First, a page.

The outcome of a Nevada murder case may depend on whether a key piece of evidence is admitted at the defendants’ upcoming trial, a prosecutor argued Wednesday.
In October, District Judge Michelle Leavitt excluded the evidence — a conversation between the two suspects that was recorded as they sat in the back of an Arizona Highway Patrol vehicle. The judge based her ruling on an Arizona law against surreptitious recordings.
Prosecutors appealed the decision, and the Nevada Court of Appeals heard arguments on the matter Wednesday in a new courtroom at Faith Lutheran Middle School and High School.
“It is a significant piece of evidence,” Chief Deputy District Attorney David Stanton told the court’s three judges.
A trial for the two defendants in the case, Majunique Brown and Marshan Bowden, is scheduled to begin March 14 before District Judge Elizabeth Gonzalez.
“This was not a surreptitious recording,” Stanton argued at Wednesday’s hearing.
He said an in-vehicle recording device, commonly used by today’s law enforcement, captured the pair’s conversation.
“Here what we have, in essence, is a body cam for a vehicle,” the prosecutor said.
Las Vegas police require any officer hired after 2013 to wear a body camera, which can record sound if manually activated.
Stanton said an Arizona trooper was in and out of the vehicle during the hour the two suspects spent inside it, and the pair had “no reasonable expectation of privacy.”
Attorney Warren Geller, who represents Bowden, said he did not rely on an expectation-of-privacy argument in moving to suppress the recording. Instead, he argued that the trooper failed to obtain consent from either Brown or Bowden before recording their conversation.
Bowden and Brown face murder, kidnapping and robbery charges in the January 2013 stabbing death of Jason Byes. Las Vegas police have said the pair used Byes’ car to transport his body to Kingman, Ariz., before driving to New Orleans, where they were arrested.
Shortly after 7 a.m. on Jan. 7, 2013, the Mohave County Sheriff’s Office was alerted to a partially burned body on the side of a road. About 90 minutes later, an Arizona trooper stopped Byes’ car as it sped east on Interstate 40.
The trooper said the man and the woman in the car were nervous. The woman was bleeding from a cut on her hand, and a report said the trooper believed blood found in the car came from her wound. After searching the vehicle, the trooper released them both and cited Bowden for speeding.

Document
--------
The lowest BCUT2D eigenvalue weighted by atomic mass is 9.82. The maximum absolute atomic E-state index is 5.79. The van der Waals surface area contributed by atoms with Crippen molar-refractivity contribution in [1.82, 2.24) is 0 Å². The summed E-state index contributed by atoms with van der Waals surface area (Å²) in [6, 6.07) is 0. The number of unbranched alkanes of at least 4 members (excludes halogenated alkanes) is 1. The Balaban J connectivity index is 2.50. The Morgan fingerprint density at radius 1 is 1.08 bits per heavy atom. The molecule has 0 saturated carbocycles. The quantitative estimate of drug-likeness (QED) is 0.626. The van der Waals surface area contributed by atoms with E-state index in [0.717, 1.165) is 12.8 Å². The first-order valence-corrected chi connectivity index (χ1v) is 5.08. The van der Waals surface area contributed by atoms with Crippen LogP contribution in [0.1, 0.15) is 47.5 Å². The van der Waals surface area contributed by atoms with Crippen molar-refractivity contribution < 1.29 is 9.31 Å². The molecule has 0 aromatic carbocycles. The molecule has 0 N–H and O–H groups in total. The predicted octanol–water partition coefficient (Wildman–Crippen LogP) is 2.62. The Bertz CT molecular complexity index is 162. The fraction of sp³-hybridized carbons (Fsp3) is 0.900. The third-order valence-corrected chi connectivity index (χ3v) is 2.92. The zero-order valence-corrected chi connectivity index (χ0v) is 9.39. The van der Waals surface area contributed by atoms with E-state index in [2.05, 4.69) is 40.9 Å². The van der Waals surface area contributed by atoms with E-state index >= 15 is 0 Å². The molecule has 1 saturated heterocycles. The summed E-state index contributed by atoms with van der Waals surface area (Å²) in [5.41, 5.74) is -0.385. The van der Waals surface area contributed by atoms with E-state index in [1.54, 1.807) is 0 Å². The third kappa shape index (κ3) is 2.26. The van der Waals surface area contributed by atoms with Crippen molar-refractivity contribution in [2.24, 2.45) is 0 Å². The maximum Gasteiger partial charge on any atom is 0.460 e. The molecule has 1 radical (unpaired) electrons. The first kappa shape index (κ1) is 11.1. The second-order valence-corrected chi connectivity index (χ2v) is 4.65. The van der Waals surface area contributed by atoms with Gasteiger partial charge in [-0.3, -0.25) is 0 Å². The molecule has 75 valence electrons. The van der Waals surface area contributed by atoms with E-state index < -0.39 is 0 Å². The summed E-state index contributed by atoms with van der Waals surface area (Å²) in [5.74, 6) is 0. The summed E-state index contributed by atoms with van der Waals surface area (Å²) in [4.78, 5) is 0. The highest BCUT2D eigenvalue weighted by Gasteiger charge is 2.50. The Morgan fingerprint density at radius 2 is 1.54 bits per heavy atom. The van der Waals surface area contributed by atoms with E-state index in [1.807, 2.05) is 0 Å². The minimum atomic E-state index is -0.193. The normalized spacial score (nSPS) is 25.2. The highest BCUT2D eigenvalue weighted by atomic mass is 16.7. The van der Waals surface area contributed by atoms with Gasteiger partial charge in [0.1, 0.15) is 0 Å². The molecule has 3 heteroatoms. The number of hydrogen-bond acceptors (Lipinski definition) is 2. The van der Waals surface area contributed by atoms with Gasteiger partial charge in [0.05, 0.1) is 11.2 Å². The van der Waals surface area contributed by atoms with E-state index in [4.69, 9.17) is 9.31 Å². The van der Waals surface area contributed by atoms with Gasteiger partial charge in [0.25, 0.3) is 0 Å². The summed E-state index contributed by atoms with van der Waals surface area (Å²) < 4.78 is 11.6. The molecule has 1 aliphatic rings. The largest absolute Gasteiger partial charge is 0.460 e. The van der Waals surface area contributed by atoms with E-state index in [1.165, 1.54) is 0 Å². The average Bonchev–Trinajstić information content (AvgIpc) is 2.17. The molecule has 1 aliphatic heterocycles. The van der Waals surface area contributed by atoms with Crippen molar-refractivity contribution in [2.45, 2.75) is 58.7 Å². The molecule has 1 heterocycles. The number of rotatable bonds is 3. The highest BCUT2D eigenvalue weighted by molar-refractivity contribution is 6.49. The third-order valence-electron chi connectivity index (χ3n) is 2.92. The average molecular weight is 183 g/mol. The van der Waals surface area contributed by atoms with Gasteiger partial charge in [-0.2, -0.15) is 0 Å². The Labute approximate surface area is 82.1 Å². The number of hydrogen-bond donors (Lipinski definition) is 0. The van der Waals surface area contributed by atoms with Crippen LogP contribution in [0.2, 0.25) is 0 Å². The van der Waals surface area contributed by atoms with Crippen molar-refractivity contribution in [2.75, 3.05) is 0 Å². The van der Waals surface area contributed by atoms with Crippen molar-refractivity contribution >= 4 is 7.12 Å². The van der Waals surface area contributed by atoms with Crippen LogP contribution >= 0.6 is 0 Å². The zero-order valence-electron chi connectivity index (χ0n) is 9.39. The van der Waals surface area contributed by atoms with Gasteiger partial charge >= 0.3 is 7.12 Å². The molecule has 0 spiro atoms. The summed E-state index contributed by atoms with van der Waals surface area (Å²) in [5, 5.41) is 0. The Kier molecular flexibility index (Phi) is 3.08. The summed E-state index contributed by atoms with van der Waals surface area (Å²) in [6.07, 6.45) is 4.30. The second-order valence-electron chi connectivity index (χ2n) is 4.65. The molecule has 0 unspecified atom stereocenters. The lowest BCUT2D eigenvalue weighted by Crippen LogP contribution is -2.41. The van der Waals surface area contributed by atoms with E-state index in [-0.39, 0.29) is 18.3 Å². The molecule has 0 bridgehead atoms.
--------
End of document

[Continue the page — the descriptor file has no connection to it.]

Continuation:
On Wednesday, the Court of Appeals heard arguments in two criminal cases from Clark County, including the murder case. They were the first court proceedings held in the new courtroom at the private Las Vegas school.
Students studied the appellate process in anticipation of the visit as part of the school’s justice and advocacy program. Dozens of students attended the arguments, which lasted about an hour, and several asked questions of the judges and lawyers afterward.
Chief Judge Michael Gibbons told spectators the Bowden case likely will be the court’s “fastest decision ever.”
“We have to decide this case very quickly,” he said.
Stanton said the students could attend the murder trial, then added in jest, “if you want to take two weeks off of school.”
Nevada’s new Court of Appeals was assigned 816 cases last year and decided 712 of them.
“We were sworn in one year and one day ago,” Gibbons told those in attendance on Wednesday.
He said the Court of Appeals has helped reduce the Nevada Supreme Court’s backlog. Judge Jerome Tao said the new court also has reduced the amount of time that appeals linger in the system.
One female student asked whether the judges had any regrets about their careers. Judge Abbi Silver, who once was employed as a cheerleader for the Utah Jazz, said she wished she had worked on Capitol Hill.
Contact reporter Carri Geer Thevenot at firstname.lastname@example.org or 702-384-8710. Find her on Twitter: @CarriGeer